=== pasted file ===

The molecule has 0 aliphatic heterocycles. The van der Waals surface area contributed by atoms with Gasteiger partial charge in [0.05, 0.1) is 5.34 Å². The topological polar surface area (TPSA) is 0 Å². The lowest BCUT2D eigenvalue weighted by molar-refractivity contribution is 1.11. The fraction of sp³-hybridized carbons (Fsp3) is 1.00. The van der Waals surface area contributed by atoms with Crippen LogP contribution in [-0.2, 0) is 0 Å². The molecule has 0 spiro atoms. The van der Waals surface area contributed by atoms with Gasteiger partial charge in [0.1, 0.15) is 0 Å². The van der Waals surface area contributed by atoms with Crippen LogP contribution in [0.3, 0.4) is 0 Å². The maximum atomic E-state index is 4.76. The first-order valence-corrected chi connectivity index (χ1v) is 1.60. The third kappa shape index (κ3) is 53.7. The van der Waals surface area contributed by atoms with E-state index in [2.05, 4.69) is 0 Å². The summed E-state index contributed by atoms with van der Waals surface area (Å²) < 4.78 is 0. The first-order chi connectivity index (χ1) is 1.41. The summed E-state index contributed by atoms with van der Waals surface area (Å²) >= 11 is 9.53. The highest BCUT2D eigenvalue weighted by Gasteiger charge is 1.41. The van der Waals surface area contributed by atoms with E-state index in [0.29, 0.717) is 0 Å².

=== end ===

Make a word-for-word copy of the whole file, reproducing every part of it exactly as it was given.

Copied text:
The molecule has 0 aliphatic heterocycles. The van der Waals surface area contributed by atoms with Gasteiger partial charge in [0.05, 0.1) is 5.34 Å². The topological polar surface area (TPSA) is 0 Å². The lowest BCUT2D eigenvalue weighted by molar-refractivity contribution is 1.11. The fraction of sp³-hybridized carbons (Fsp3) is 1.00. The van der Waals surface area contributed by atoms with Crippen LogP contribution in [-0.2, 0) is 0 Å². The molecule has 0 spiro atoms. The van der Waals surface area contributed by atoms with Gasteiger partial charge in [0.1, 0.15) is 0 Å². The van der Waals surface area contributed by atoms with Crippen LogP contribution in [0.3, 0.4) is 0 Å². The maximum atomic E-state index is 4.76. The first-order valence-corrected chi connectivity index (χ1v) is 1.60. The third kappa shape index (κ3) is 53.7. The van der Waals surface area contributed by atoms with E-state index in [2.05, 4.69) is 0 Å². The summed E-state index contributed by atoms with van der Waals surface area (Å²) < 4.78 is 0. The first-order chi connectivity index (χ1) is 1.41. The summed E-state index contributed by atoms with van der Waals surface area (Å²) >= 11 is 9.53. The highest BCUT2D eigenvalue weighted by Gasteiger charge is 1.41. The van der Waals surface area contributed by atoms with E-state index in [0.29, 0.717) is 0 Å².